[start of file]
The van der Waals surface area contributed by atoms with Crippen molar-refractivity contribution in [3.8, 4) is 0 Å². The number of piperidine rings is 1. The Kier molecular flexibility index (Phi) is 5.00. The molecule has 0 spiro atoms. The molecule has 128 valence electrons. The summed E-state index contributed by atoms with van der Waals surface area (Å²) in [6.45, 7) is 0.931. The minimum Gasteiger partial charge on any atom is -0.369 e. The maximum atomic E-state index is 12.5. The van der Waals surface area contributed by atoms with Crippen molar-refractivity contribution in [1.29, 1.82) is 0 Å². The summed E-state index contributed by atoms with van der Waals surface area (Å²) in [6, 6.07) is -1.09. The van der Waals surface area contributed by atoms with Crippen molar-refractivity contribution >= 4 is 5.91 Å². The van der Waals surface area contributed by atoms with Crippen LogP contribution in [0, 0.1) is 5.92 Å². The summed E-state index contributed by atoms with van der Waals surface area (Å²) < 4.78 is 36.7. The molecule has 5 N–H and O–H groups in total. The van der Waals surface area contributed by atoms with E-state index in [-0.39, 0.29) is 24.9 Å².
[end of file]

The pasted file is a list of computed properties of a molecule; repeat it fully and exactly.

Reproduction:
The van der Waals surface area contributed by atoms with Crippen molar-refractivity contribution in [3.8, 4) is 0 Å². The number of piperidine rings is 1. The Kier molecular flexibility index (Phi) is 5.00. The molecule has 0 spiro atoms. The molecule has 128 valence electrons. The summed E-state index contributed by atoms with van der Waals surface area (Å²) in [6.45, 7) is 0.931. The minimum Gasteiger partial charge on any atom is -0.369 e. The maximum atomic E-state index is 12.5. The van der Waals surface area contributed by atoms with Crippen molar-refractivity contribution in [1.29, 1.82) is 0 Å². The summed E-state index contributed by atoms with van der Waals surface area (Å²) in [6, 6.07) is -1.09. The van der Waals surface area contributed by atoms with Crippen molar-refractivity contribution >= 4 is 5.91 Å². The van der Waals surface area contributed by atoms with Crippen LogP contribution in [0, 0.1) is 5.92 Å². The summed E-state index contributed by atoms with van der Waals surface area (Å²) < 4.78 is 36.7. The molecule has 5 N–H and O–H groups in total. The van der Waals surface area contributed by atoms with E-state index in [-0.39, 0.29) is 24.9 Å².